Last Saturday afternoon, DS and I went on an unplanned “food-hopping” along East Coast Road. Food-hopping is a word which I use to describe moving from one food stall/place to another to savour different types of food in one outing. Many Singaporeans would know that there are actually a good variety of food available in the eastern part of Singapore, be it local, Chinese, western, Japanese, Indian, or vegetarian food etc. DS and I spoke many times about checking out the variety of foods there but somehow never got down to do so despite living in the eastern part of Singapore for more than 10 years now. We are only familiar with a few like Boon Tong Kee chicken rice, Kim Choo Kueh Chang, Kim Hock Guan BBQ pork (bak gua) .
Our original intention was only to check out this coffee shop called Alibabar which I read about in the latest issue of i-Weekly magazine. I was keen to try out the stir-fried mian xian (vermicelli) which is said to be good and a favourite of a certain local TV star.
On arriving at East Coast Road, I was immediately distracted by this award-winning 328 Katong Laksa. Perhaps I was getting too hungry as a result of not having breakfast. DS and I were reserving our stomachs for lunch!
I love laksa but I had never eaten this well known 328 Katong laksa before! It’s strange, isn’t it? I think it is because I never like the thick bee-hoon used in Katong Laksa. I am not sure why laksa in Singapore are generally served with thick bee-hoon, but I only like having my laksa with a mixture of yellow noodles and thin bee-hoon. I would normally give it a miss if I couldn’t it have in this combination.
This Katong Laksa is available in three serving sizes – small, medium and large. We chose to share a medium-size portion which costs S$5.50. I think it is expensive as compared to what I can get at my neighbouring block for about the same quantity (if not more), for only S$3. I was satisfied with the taste, the coconut milk was fresh and not overly creamy, but I didn’t find it special or unique. So I am not sure what actually makes it well-known.
Moving on to this stall called Yong Huat @ Alibabar, we decided to also try out its Hokkien mee in addition to stir-fried mian xian. As described in the magazine, the stall owner (Mr Feng) is indeed a very friendly guy and he even served the food himself.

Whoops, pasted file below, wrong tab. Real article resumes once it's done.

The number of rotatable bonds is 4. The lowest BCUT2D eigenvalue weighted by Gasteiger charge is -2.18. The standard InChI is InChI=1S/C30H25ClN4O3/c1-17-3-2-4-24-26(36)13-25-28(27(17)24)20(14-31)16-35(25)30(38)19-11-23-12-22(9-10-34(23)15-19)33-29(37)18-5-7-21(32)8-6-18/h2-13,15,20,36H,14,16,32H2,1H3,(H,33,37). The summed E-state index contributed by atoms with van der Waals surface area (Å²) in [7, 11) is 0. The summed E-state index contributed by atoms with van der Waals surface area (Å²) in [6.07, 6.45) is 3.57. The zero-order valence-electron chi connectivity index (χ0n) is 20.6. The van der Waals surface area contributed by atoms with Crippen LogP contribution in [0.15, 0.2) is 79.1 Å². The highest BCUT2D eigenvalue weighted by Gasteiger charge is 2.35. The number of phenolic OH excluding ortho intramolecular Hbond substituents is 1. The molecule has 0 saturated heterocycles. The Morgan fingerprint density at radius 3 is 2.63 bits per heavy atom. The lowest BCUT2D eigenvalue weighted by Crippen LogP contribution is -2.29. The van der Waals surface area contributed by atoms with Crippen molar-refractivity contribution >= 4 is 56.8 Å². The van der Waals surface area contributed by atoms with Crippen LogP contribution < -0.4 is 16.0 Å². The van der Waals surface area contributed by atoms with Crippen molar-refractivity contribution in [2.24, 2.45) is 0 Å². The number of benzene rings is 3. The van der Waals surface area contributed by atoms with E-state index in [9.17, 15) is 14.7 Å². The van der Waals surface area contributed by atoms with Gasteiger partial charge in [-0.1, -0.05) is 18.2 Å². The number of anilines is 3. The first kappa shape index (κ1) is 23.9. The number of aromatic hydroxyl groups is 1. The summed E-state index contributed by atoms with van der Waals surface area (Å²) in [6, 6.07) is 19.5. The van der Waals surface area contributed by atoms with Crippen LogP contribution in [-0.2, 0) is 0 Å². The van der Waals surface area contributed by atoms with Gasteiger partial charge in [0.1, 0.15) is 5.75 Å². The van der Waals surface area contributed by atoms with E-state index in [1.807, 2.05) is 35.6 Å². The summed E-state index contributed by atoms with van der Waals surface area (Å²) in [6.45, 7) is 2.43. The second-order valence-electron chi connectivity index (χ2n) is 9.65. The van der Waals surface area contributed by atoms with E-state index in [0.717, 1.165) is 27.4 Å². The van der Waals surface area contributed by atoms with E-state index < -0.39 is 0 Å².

Thumbs up to this stir-fried mian xian! This is worth a try, for the mian xian lovers.
The Hokkien mee is not bad too, but we have tasted better ones elsewhere. Nevertheless, we have decided that we will go back to try other dishes like char kway tiao and prawn noodles another time.
Our dose of caffeine for the day (also at Alibabar) before hopping across the street to Awfully Chocolate for our dessert. The total cost of one teh-si siu dai and one kopi si was just half the price of a cup of coffee across the street! This is how I have learned to save a little money in the midst of continuous rise of cost of living! 🙂
It was drizzling that afternoon. Somehow I found it rather enjoyable sipping our drinks in the coffee shop, watching people and traffic passing by. What a relaxing way to spend a Saturday afternoon!
Our sinful but very satisfying dessert at Awfully Chocolate before heading home. I have chosen this flourless chocolate cake with ice-cream, just to make me feel a little less guilty! 😀
I hate to think of how much calories I had actually consumed that afternoon. “Eat First, worry later” – this was what went through my mind as I was savouring the food. Fortunately, I was satisfied with our choices, or I would go home feeling extremely lousy.
That night, I had to settle with just a small quantity of fruits for dinner, just to make me feel less guilty. I was glad that my weight did not go up the next morning! 😀
P/S : I weigh myself every morning.